New Education Laws in California 2021

by Carol Kocivar | October 24, 2021 | 4 Comments
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New laws address income inequalities

Yes, crisis does create opportunity.

Now the legislative session is over and the signing is done. From the perspective of education policy, this was a productive year in California. The convergence of the pandemic crisis and a one-time windfall of state and federal money gave law-makers the gumption to think big and pass long-needed reform legislation in 2021 to support children and families.

The pandemic forced California to look at gaping holes in California’s safety net. School children struggling with no broadband service. Families in poverty with housing, health and food insecurity. Urgent mental health needs.

Many of the new laws and investments prioritize best practices:

A word of warning, though: while there is money to do more, lack of qualified staff is a real problem. Schools are struggling to fill existing vacant positions. Getting more people to choose education as a career will take a lot more time and funding.

Ed100 roundup of new laws

Ed100 once again brings you a roundup of a selection of this year’s new laws that affect students in California. We hope you share this with your school community. Here we go…

Need a little grounding on how the budget fits into the legislative process? Check here.

Investments in digital access for students and families

The pandemic delivered new whack-on-the-head clarity about what is truly indispensable in education: the capacity for students and educators to interact with one another in the work of learning. Remote learning on its own isn’t as compelling as in-person learning, but it’s better than nothing and digital tools have become critical infrastructure for education. Universal access to the technologies that connect students, parents and educators is a new baseline definition of an education facility. See Ed100 Lesson 5.9 for more details.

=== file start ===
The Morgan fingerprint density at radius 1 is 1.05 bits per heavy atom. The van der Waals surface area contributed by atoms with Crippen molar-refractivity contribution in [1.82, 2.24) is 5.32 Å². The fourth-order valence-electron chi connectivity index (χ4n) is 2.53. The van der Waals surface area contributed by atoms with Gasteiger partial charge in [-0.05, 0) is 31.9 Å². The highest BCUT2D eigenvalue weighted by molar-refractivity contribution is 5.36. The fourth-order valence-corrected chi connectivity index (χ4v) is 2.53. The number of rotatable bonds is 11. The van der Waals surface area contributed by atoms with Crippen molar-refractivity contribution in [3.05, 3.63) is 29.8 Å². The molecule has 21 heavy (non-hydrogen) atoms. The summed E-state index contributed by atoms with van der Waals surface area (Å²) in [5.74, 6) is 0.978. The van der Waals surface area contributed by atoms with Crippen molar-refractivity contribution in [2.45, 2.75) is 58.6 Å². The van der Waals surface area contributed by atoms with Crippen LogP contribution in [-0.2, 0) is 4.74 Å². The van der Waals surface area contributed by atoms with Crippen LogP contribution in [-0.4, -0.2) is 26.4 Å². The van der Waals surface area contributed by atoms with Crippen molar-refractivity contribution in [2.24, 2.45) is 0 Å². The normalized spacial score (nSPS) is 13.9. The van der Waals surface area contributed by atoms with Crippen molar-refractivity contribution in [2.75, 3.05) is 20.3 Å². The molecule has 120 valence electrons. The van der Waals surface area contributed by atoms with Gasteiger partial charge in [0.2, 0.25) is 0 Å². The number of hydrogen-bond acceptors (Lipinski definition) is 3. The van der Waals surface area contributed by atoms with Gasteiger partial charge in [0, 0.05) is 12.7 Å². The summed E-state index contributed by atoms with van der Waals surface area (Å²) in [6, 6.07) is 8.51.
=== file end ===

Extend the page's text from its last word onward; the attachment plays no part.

The budget includes a $6 billion investment to expand broadband infrastructure and enhance access by constructing an open access middle mile and by funding construction of last mile projects that connect unserved households in remote areas. (This does not include technology investments in schools.)

Broadband expansion

Broadband for underserved communities

AB 14 (Aguiar-Curry) extends the California Advanced Services Fund program to encourage deployment of broadband service to unserved Californians.

Increases funding for California Advanced Services Fund (CASF)

SB 4 (Gonzalez) extends the operation of the CASF through 2032, increases the annual funding and expands projects to include broadband deployment at unserved locations used for emergency response.

Greater transparency of franchise holders

SB 28 (Caballero) allows the California Public Utilities Commission (CPUC) to collect more granular franchise holder service data and authorizes CPUC to adopt customer service standards as well as adjudicate service complaints from customers.

Broadband infrastructure deployment

AB 41 (Wood) requires Caltrans to install conduit for fiber communications lines as part of projects to build a state-owned middle-mile broadband network.

Early learning

One of the most powerful, best-documented levers for successful education outcomes is to start education when kids are young.

Expand early learning

Expansion of pre-school and childcare slots

California is expanding dual language immersion programs, state preschool or transitional kindergarten (TK) programs and will phase in 200,000 new child care slots by 2025-26

Transitional kindergarten (TK)